Securing Your Solar Investment

Energy businesses are deploying advanced digital solutions to upgrade and connect their legacy technology and infrastructure. From A.I. to automation, a new suite of complex and connected digital platforms is enabling businesses to improve safety, increase efficiency and decarbonize faster. 

wide desert solar

forecast of the world’s energy system up to 2050 estimates that Solar PV & Storage capacities will total 15.3 TW, a 13-fold increase from 2022. We expect total installed wind capacity to grow from 950 GW in 2022 to 6,400 GW by 2050. To meet this demand on the overall grid, annual investments through 2050 are expected to reach the US$1 trillion threshold. A trillion dollars buys a lot of digitally connected infrastructure – an investment that is needed if the industry is to reach its net-zero ambitions. 

With the rapid increase of distributed energy resources, energy companies can no longer rely on the relative ease of defending single physical generation sites. We now have distributed solar generation sites, wind farms with large numbers of turbines on and offshore, and energy storage systems all interconnected as independent generating sites. This greatly expands the boundary which cyber defenders must protect.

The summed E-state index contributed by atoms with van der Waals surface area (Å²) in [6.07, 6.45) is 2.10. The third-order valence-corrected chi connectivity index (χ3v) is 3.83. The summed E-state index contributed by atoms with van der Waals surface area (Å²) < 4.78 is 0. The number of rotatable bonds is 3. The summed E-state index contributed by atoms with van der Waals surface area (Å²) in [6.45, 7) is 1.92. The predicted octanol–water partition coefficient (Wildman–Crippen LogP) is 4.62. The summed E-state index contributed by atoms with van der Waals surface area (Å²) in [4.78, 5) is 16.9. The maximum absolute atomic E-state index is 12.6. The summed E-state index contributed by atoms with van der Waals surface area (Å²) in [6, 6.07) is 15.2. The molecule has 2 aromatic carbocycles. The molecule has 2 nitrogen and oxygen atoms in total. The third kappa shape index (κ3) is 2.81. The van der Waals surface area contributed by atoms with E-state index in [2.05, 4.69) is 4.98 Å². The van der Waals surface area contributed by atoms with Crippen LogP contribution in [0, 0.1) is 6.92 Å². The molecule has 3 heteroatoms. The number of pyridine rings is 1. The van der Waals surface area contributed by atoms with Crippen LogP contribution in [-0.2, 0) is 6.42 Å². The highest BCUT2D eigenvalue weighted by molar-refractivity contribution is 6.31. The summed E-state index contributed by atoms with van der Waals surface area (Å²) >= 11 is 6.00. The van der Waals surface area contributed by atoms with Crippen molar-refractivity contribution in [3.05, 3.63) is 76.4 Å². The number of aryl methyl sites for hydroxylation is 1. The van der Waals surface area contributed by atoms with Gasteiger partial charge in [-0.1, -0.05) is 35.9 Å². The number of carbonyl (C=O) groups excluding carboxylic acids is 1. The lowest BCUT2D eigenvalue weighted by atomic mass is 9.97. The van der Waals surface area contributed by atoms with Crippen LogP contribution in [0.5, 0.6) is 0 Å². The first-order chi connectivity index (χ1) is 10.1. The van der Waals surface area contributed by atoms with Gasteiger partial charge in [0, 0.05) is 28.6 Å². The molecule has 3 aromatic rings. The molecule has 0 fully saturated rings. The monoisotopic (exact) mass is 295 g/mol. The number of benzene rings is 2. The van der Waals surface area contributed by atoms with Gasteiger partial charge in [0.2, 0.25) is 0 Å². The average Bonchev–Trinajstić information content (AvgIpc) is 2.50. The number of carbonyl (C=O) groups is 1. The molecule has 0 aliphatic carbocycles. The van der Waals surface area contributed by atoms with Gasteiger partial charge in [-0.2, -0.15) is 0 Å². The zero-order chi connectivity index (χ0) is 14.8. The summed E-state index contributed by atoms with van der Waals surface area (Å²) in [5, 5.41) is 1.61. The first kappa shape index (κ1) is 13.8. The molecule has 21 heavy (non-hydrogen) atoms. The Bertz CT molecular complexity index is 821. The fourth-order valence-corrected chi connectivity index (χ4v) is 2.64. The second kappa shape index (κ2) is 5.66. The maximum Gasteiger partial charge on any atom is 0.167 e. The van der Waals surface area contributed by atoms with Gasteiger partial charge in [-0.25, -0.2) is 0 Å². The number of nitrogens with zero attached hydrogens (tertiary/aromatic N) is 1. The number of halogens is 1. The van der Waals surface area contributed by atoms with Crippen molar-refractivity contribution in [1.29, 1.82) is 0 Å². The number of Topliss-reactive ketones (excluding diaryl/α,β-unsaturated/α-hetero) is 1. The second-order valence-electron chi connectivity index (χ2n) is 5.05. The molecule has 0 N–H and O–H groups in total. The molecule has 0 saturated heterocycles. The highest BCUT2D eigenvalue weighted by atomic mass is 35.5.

As Swantje Westpfahl, Director of the Institute for Security & Safety GMBH, states “Clean energy has created a much larger attack surface because we have new energy generation run by small computers – solar parks and wind farm – as well as smart meter expanding the grid into houses and cars. There is more risk that the whole system can get rocked if there’s a successful attack.” 

Several defense-in-depth practices are recommended to create an effective cybersecurity posture that will reduce the likelihood and severity of attacks against distributed energy resources:

Securing remote access

As distributed energy resources are geographically separate from the primary business locations, remote connections are necessary to reduce maintenance and management costs.